Second Test match abandoned, venue changed

February 14th, 2009 - 3:34 pm ICT by IANS  

North Sound (Antigua), Feb 14 (IANS) The second cricket Test match between England and the West Indies at the Sir Vivian Richards Stadium here has been abandoned due to an unfit ground after only 10 balls were bowled on the first day Friday. The match has been shifted to the Antigua Recreation Ground and will start Sunday.

Put into bat, England were 7/0 in 1.4 overs when the play was stopped after West Indies bowlers complained that they couldn’t keep their footing on the outfield, which is made up of a thick layer of sand in parts.

After much discussion, Match Referee Alan Hurst declared the match abandoned and the authorities shifted the match to the Antigua Recreation Ground.

In terms of the immediate future for the Sir Vivian Richards Stadium, the venue will now be subject to the start of the International Cricket Council (ICC) Pitch and Outfield Monitoring Process.

“Following discussions involving the local authorities and the two Boards it was clear we could not proceed with the Test match at the Sir Vivian Richards Stadium. The ground conditions, and especially the bowlers’ run-ups, were unfit and potentially dangerous and we decided it would not be possible to rectify those fundamental issues over the course of a day or so,” said Hurst in a statement.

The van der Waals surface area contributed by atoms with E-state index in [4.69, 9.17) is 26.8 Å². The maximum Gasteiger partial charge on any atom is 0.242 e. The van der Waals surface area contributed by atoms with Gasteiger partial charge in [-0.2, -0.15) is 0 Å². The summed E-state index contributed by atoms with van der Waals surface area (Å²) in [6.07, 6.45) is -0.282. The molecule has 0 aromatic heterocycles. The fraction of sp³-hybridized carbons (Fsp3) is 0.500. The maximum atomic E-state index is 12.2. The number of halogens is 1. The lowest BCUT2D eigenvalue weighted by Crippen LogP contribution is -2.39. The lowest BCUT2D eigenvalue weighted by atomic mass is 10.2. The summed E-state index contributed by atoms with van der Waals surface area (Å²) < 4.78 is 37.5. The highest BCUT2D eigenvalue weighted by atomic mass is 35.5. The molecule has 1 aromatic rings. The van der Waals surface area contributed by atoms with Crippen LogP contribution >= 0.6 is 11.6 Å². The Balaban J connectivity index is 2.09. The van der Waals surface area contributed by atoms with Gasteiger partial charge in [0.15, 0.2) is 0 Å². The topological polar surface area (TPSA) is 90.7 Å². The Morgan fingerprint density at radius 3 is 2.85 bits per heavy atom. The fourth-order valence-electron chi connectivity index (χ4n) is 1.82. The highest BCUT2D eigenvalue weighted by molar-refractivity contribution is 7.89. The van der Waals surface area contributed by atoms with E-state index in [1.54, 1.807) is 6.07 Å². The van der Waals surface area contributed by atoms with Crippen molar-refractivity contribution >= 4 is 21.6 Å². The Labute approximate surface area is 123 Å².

Given the short period of time between now and Sunday the ICC has taken the decision that Sunday’s match will take place without the umpire decision review system.

This is because the host broadcaster already has a great deal of work to do to de-rig its equipment at one venue and rig them at another.

“The Antigua Recreation Ground gives us the opportunity to stage a Test match on the same island, something that is a prime consideration given the many supporters who have come here to watch the West Indies and England in action. Preparations will now be made to get the ground ready for Sunday,” Hurst added.

Hurst will now to submit a report to the ICC concerning the quality of the playing surface. After receiving the report, the ICC will write to the West Indies Cricket Board (WICB), forwarding that report and asking for a written explanation on the condition of the surface.

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